Oh My Disney unveiled several new pieces of Finding Dory concept art earlier this morning, along with some really interesting tidbits that give us some really interesting pieces of info about the new film! Check out the new Finding Dory concept art and interesting tidbits all after the break!
1. Hank, the camouflaging septopus, has more than 350 “suckers” on his seven tentacles.
Pixar’s very own Simulation Department makes sure each sucker (and tentacle, and muscle, and, well, everything else) replicates real-world physics.
2. Most of Hank’s expressions come from movement in his eyes and eyebrows.
Since his mouth is pretty much on the floor, the artists had to find another way for Hank to emote his general lovable grumpiness.
3. The research team took thousands of pictures of real-life aquarium quarantines from the point of view of fish to make the setting in Finding Dory look authentic.
While most guests at an aquarium photograph the fish, this crew focused on taking close-up shots of tanks, tubes, pipes, floors, ceilings, and grime. #beautiful
4. Dory’s underwater world is brimming with a rainbow of colors and soft, round shapes, which implies warmth, familiarity, and safety.
There’s no place like anemone.
5. The “human world,” on the other hand, is made up of harsh lines, artificial materials, and is desaturated, which gives off a feeling of strangeness and danger from a fish’s POV.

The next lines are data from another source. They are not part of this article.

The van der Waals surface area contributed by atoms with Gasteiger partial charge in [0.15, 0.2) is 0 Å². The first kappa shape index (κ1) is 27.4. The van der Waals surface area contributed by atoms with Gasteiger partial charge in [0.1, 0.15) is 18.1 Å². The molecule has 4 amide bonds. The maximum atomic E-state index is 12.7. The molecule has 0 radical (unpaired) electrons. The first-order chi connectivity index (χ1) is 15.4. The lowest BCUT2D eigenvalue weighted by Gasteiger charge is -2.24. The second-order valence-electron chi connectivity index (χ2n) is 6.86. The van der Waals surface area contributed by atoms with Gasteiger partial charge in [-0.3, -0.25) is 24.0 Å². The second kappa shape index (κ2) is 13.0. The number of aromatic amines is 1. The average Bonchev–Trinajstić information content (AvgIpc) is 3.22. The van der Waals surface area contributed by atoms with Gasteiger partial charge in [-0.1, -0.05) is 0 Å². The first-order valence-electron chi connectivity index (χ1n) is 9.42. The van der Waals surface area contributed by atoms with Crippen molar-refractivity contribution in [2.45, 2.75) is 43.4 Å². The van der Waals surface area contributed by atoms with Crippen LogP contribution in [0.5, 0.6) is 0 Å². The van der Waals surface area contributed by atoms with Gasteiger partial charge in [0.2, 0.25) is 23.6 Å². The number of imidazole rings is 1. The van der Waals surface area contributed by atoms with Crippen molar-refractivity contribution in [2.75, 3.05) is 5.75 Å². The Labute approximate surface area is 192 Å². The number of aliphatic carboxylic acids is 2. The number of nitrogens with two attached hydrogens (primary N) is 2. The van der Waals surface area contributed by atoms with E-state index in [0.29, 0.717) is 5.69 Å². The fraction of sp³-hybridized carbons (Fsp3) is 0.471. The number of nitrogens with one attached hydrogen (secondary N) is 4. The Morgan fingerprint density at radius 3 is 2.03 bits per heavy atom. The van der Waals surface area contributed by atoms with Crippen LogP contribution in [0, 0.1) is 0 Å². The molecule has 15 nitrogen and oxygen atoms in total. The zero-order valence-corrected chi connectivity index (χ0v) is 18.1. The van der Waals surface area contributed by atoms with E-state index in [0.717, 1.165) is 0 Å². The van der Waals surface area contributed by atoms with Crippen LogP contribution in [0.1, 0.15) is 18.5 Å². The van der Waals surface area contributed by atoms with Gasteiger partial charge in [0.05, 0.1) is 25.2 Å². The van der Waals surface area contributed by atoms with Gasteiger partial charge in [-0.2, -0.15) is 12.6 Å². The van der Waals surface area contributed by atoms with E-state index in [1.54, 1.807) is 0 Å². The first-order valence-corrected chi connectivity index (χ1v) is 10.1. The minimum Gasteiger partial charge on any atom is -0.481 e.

Here’s the Marine Life Institute, a.k.a. the MLI.
6. To make the ocean scenes more believable, animators were extra careful to make sure there was no repetition in shapes and patterns underwater.
This organic, hyper-detailed look is what makes Dory’s world look alive and jaw-droppingly beautiful. Would you ever expect anything less from Pixar?
7. Around 103,000 storyboards were delivered to the Editorial team.
Including a hilariously uncomfortable scene involving kids and a “touch tank.” Dun dun DUNNNNNN.
8. Finding Dory is the first movie to use Pixar’s new and improved rendering system, Renderman RIS, which enables more realistic lighting.
This is especially important for water, where billions of light rays are reflected and refracted.
Disney/Pixar’s Finding Dory welcomes back to the big screen everyone’s favorite forgetful blue tang Dory (voice of Ellen DeGeneres), who’s living happily in the reef with Nemo (voice of Hayden Rolence) and Marlin (voice of Albert Brooks). When Dory suddenly remembers that she has a family out there who may be looking for her, the trio takes off on a life-changing adventure across the ocean to California’s prestigious Marine Life Institute, a rehabilitation center and aquarium. In an effort to find her mom (voice of Diane Keaton) and dad (voice of Eugene Levy), Dory enlists the help of three of the MLI’s most intriguing residents: Hank (voice of Ed O’Neill), a cantankerous octopus who frequently gives employees the slip; Bailey (voice of Ty Burrell), a beluga whale who is convinced his echolocation skills are on the fritz; and Destiny (voice of Kaitlin Olson), a nearsighted whale shark. Deftly navigating the complex innerworkings of the MLI, Dory and her friends discover the magic within their flaws, friendships and family.
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